April 13, 2022

Fooled by randomness

Past performance is easy to observe but using it as a shortcut to make investment decisions produces flawed results



(Originally posted in 2021)

Observing the past is easy, but predicting the future is hard. This is further amplified within the investment world because we can easily see past returns, but future returns are unknowable. Investors commonly use past returns to inform their investment strategy even though that logic is misguided. Always be cautious when drawing conclusions from past returns, they have shown us what has happened not what could happen. Let us illustrate this point using historical market returns for the 22 developed global stock markets.

In 2002, out of 22 markets, Sweden and Germany performed the worst. If investing were easy, you would assume that to get better returns the next year, all you must do is avoid the Swedish and German stock markets. Unfortunately, if you did that, in 2003, you would have missed out on the two best-performing markets, which you guessed it, were Sweden and Germany. We trick ourselves into seeing patterns where none exist.

In 2003, out of the 22 markets, the worst-performing market was Finland. You could assume that what goes down must come up and allocate a large portion of your investments to Finland. But, in the following year (2004), the worst performing market for the second year in a row was Finland. The randomness of the market continues.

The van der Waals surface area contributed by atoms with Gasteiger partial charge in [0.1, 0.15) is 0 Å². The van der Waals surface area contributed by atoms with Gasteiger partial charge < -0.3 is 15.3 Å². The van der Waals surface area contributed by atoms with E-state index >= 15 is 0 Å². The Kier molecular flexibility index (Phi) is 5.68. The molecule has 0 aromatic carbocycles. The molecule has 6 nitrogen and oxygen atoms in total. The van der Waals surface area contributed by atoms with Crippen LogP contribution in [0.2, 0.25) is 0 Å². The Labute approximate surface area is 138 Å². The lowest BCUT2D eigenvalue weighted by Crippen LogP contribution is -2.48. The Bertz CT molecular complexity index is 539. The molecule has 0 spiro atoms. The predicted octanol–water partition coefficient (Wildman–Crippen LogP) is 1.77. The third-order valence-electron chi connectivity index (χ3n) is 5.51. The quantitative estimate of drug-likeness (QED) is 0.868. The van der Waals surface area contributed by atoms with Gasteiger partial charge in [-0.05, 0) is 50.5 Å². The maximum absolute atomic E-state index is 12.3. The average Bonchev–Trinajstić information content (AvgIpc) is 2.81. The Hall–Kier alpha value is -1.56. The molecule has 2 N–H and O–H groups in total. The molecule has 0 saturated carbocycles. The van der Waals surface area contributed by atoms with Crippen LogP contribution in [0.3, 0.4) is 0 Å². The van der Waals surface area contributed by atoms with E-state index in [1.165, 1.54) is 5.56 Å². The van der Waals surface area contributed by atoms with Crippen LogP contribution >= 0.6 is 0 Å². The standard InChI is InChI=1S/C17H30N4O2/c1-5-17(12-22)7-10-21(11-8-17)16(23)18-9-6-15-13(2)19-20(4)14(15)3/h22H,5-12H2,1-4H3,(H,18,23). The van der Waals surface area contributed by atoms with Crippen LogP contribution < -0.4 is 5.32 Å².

To correct this, you decide to zoom out and look for patterns that persist over long periods. But what would constitute a long enough period?  If 1-year increments contain randomness, then you could try and look at a 6-year pattern?

For the six years between 2002 and 2007, the US market was consistently a poor performing market. Furthermore, in each of those six years, our home country of Canada drastically outperformed the US.  Why bother with international diversification?  But, as you may have guessed, after 2007 the US market began a tremendous run, the pace of which has far outpaced that of the Canadian market.

Past performance is easy to observe but using it as a shortcut to make investment decisions produces flawed results. While historic examples such as the ones above help illustrate this point, they lack the contextual narratives that accompany the results that we have seen. It is also the combination of stories and results that make the past so attractive. Unfortunately, these stories are written after the fact to explain what happened.  That is why they are so appealing, but it also makes them irrelevant to future investment decision making.

We hope that you enjoyed this article and that it helped you understand how randomness impacts your portfolio and investment decisions.

*Asset quilts - Represented in CAD. MSCI country indices (net dividends) for each country listed. Does not include Israel, which MSCI classified as an emerging market prior to May 2010. MSCI data © MSCI 2020, all rights reserved. Past performance is no guarantee of future results. Indices are not available for direct investment; therefore, their performance does not reflect the expenses associated with the management of an actual portfolio.